Total rating is 1.94, which puts me into the Basic category. Which we could have guessed, because so many of my scores are low. These ratings would also trigger an Improvement Plan, and my teaching career would be in jeopardy unless I followed the plan and earned higher ratings in the next observation and evaluation.

 

I would be a Basic teacher even with two of five Components rated as Proficient.

 

I’ve earned 11 Proficient ratings at the criteria level, 5 Basic ratings, and 3 Unsatisfactory ratings, yet am still rated as Basic and warranting an Improvement Plan.

 

That’s how the algorithm would work. The cut scores are based on the full workup of the entire set of possible ratings combinations, which I calculated using an Excel document with the gentle prodding and patient guidance of my husband, who neither saw nor cared about what I was actually doing, just told me how to get it done. This document was made available to the workgroup, and due to the areas where there was significant potential for the rating to be really inaccurate based on a quick glance at the numbers, a pilot program was suggested. The pilot was generally regarded as a simple thing to do, as the possibility of having one system (Bloomboard, for instance) write in the algorithm so it automatically calculates seemed easy.

 

Let me repeat that this time that these workgroup meetings, though not “public”, resulted in group consensus on recommendations that were presented to, refined as a result of feedback from, and then endorsed by the DPAS II Advisory Committee. Furthermore, all documents created were made available to the Department of Education, DSEA, DASA, and the Advisory Committee as well as the Sub-Committee later on.

 

Who was on the workgroup? Who were these educators who sat in a room together and dared to create a set of recommendations and proposal to change the entire evaluation system so dramatically (end sarcasm font) without the possibility of public input?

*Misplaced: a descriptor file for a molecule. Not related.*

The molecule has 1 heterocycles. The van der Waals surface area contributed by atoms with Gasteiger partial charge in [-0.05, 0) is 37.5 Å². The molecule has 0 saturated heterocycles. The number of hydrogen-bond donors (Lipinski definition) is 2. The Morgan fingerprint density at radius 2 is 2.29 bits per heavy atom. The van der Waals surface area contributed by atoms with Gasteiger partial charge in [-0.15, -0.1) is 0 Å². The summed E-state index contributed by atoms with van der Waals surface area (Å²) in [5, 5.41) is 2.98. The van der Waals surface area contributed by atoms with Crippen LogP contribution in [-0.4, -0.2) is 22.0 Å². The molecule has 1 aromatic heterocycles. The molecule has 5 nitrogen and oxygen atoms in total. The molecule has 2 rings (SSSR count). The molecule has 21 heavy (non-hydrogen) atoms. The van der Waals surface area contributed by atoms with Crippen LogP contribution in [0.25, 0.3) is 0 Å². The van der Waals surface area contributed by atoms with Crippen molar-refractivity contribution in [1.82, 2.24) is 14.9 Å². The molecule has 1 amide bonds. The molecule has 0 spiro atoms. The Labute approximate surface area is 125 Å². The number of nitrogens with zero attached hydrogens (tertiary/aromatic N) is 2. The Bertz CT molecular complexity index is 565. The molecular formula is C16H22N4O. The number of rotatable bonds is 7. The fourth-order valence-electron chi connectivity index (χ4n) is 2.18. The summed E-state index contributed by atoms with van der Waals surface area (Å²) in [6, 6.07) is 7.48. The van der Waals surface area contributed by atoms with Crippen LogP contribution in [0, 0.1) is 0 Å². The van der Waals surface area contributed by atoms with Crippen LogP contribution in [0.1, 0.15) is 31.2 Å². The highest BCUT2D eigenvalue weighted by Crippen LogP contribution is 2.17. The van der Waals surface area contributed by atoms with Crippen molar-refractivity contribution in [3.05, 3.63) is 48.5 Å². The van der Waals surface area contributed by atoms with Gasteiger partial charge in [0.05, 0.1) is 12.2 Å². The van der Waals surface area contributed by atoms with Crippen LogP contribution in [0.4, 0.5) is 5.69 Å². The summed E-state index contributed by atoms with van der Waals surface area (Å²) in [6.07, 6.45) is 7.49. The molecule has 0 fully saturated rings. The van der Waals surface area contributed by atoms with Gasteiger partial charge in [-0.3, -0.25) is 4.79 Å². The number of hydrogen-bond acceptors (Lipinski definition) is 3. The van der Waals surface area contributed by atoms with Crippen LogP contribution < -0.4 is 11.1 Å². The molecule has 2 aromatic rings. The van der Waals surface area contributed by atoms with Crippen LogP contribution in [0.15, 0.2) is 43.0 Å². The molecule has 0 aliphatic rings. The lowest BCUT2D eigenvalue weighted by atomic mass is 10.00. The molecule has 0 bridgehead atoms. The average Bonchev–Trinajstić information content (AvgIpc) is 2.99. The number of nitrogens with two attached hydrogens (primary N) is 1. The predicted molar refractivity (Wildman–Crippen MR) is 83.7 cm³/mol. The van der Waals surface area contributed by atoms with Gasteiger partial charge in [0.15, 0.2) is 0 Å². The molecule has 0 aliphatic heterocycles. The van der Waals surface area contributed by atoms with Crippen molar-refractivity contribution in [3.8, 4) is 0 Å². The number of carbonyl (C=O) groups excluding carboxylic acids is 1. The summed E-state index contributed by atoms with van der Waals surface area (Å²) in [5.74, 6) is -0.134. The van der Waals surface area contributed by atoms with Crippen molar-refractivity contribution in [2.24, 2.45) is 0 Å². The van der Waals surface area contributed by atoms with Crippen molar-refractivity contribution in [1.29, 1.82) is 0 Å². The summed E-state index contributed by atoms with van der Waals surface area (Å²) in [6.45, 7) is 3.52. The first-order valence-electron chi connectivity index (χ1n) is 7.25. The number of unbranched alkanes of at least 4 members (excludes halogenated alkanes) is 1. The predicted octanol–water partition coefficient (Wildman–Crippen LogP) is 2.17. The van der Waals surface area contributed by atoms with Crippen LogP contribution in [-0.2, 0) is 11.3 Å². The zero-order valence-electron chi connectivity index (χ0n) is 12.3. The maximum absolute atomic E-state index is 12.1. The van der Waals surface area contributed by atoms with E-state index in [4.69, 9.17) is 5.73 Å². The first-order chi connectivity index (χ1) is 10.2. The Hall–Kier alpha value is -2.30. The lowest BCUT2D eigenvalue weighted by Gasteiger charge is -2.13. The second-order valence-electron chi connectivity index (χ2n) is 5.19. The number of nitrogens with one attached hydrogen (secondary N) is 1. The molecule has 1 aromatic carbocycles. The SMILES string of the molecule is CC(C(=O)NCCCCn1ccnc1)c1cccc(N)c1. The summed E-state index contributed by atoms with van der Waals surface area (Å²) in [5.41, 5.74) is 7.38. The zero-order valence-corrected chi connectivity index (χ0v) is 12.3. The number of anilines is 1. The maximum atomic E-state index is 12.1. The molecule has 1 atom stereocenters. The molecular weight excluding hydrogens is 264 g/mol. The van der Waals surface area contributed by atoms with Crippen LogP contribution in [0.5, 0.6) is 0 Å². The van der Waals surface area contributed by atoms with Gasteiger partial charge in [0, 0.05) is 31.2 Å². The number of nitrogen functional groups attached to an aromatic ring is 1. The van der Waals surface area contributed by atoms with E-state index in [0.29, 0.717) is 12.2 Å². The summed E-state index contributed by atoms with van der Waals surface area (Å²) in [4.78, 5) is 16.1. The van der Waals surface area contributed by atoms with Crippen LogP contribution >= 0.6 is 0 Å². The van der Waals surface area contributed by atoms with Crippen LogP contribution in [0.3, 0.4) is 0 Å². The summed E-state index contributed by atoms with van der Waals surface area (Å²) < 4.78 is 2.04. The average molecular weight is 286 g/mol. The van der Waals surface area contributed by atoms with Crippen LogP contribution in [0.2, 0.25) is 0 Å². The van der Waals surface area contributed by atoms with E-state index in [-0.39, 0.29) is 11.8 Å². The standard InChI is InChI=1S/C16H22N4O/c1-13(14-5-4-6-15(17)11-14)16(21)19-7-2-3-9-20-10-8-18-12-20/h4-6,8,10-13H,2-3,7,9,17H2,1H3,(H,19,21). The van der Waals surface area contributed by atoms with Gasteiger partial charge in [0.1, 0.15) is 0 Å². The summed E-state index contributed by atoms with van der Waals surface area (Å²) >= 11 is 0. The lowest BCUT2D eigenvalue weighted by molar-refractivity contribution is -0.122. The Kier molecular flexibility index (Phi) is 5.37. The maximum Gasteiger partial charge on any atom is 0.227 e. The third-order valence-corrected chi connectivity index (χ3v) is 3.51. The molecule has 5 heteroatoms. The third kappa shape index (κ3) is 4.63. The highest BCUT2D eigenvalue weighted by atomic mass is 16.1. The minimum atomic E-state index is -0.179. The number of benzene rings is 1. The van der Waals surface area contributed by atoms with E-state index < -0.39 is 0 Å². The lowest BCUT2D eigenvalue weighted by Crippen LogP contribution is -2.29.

The members were published in the document made available to all entities listed above, and are as follows: Sherry Antonetti, Clay Beauchamp, Cheryl Bowman, Kent Chase, Charlynne Hopkins, Chris Jones, Jackie Kook, Suzette Marine, Dave Santore, and Nancy Talmo. Four teachers, two specialists, and four administrators.

 

Two of those individuals were also sitting members of the DPAS II Advisory Committee.

 

Six of those individuals became members of the DPAS II Advisory Sub-Committee.

 

When it is alleged, as it has been, that the information from the workgroup was never shared with the DPAS II Advisory Sub-Committee, and that no questions were asked about it, the data shows differently. A presentation on the workgroup recommendations was made on September 28, 2015, at the second meeting of the Sub-Committee. Discussion was held around the recommendations over the September and October meetings, and it is noted several times in the minutes that “discussion was held”, though not every word uttered was captured. Many committee members have their own notes, but the minutes could not possibly be a transcription of the level and detail of conversation that occurred.